it gb
it gb

L. Paolini, F. Damiani - Delta-oriented modeling for software variability (Modellizzazione Orientata alle Differenze: un approccio per descrivere la variabilità nel software e nei sistemi)

In this this talk we provide a brief overview of the state of the art of the approaches to adddress software variability. In particular, we will focus on ongoing research on the delta-oriented approach in the context of the ABS modelling language.

Variability is prevalent in modern software systems to facilitate adapting the software to customer requirements or the execution environment. Variability has an impact on all phases of the software development process. Appropriate means and organizational structures are required to deal with the additional complexity introduced by software variability.

Manufacturers have long employed engineering techniques to create a product line of similar products using a common factory that assembles and configures parts designed to be reused across the product line. For example, automotive manufacturers can create unique variations of one car model using a single pool of carefully designed parts and a factory specifically designed to configure and assemble those parts.

A Software Product Line (SPL) is a set of similar programs, called variants, with a common code base and well documented variability. The characteristic that distinguishes SPLs from previous efforts is predictive versus opportunistic software reuse.

Rather than put general software components into a library in the hope that opportunities for reuse will arise, SPLs only call for software artifacts to be created when reuse is predicted in one or more products in a well defined product line.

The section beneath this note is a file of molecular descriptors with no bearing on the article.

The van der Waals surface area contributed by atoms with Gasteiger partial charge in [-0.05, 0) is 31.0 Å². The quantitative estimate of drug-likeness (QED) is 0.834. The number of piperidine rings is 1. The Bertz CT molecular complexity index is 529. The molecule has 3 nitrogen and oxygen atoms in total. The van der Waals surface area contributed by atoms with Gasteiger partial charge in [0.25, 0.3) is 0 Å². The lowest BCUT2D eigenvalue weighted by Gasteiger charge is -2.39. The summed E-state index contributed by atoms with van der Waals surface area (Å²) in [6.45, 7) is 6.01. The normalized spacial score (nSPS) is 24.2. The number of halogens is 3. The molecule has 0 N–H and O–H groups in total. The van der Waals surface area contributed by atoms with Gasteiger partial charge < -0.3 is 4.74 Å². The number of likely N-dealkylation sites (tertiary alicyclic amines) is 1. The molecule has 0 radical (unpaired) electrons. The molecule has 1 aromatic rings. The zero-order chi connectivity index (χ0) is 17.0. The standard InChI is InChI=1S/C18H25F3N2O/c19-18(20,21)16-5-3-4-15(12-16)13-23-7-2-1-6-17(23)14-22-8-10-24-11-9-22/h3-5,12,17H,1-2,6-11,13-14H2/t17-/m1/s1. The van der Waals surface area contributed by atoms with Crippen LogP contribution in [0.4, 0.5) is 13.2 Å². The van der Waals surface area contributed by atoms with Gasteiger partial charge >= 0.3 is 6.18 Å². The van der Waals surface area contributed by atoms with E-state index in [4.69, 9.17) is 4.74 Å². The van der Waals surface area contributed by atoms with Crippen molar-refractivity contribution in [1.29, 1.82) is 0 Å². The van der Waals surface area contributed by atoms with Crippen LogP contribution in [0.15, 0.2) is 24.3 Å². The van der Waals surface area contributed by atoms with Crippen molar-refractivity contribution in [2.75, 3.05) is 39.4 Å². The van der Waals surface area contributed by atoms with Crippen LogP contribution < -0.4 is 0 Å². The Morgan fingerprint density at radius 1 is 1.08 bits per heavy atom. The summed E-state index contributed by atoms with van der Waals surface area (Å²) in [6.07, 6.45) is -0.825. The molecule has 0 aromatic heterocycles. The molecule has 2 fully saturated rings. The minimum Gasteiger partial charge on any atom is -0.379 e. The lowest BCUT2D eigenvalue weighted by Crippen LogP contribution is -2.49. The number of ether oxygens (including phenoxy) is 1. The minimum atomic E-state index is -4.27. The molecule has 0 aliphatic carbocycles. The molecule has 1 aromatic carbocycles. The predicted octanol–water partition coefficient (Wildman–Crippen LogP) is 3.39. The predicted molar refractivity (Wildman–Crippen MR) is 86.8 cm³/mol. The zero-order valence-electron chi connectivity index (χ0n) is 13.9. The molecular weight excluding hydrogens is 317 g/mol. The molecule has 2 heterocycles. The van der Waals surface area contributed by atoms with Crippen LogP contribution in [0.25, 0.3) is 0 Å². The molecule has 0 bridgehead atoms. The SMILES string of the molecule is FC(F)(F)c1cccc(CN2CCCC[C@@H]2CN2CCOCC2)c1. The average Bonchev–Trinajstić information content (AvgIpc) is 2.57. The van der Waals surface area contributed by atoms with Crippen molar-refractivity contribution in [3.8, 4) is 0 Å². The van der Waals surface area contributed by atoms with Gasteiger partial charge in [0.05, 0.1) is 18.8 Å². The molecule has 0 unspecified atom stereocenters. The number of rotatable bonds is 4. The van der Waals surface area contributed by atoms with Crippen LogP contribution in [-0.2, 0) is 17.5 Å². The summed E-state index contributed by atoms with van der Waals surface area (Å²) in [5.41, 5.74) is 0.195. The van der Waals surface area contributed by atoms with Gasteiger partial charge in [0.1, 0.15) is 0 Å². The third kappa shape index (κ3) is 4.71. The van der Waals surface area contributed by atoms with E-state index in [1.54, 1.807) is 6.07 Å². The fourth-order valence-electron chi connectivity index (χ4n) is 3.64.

Software-product-line engineering has gained considerable momentum in recent years, both in industry and in academia. Software product lines challenge traditional analysis techniques, such as type checking, model checking, and theorem proving, in their quest of ensuring correctness and reliability of software. Simply creating and analyzing all products of a product line is usually not feasible, due to the potentially exponential number of valid feature combinations.

SPL implementation approaches can be classified into three main categories: annotative, compositional and transformational. Annotative approaches express negative variability: all variants are included within the same model (called a 150% model) and each variant is obtained by excluding the artifacts associated to the non-selected features. C preprocessor directives (#define FEATURE and #ifdef FEATURE) are a paradigmatic example of SPL annotative implementation mechanism.

Compositional approaches express positive variability: the artifacts associated to the selected features are composed to build the corresponding variant. Transformational approaches express both positive and negative variability.

Delta-Oriented Programming (DOP) is a flexible transformational approach to implement SPLs.

The Abstract Behavioural Specification (ABS) language is a delta-oriented modeling language that has been successfully used in industry.

ABS is a concurrent, object-oriented, modeling language that features functional data-types that combines implementation-level specifications with verifiability, high-level design with executablity, and formal semantics with practical usability.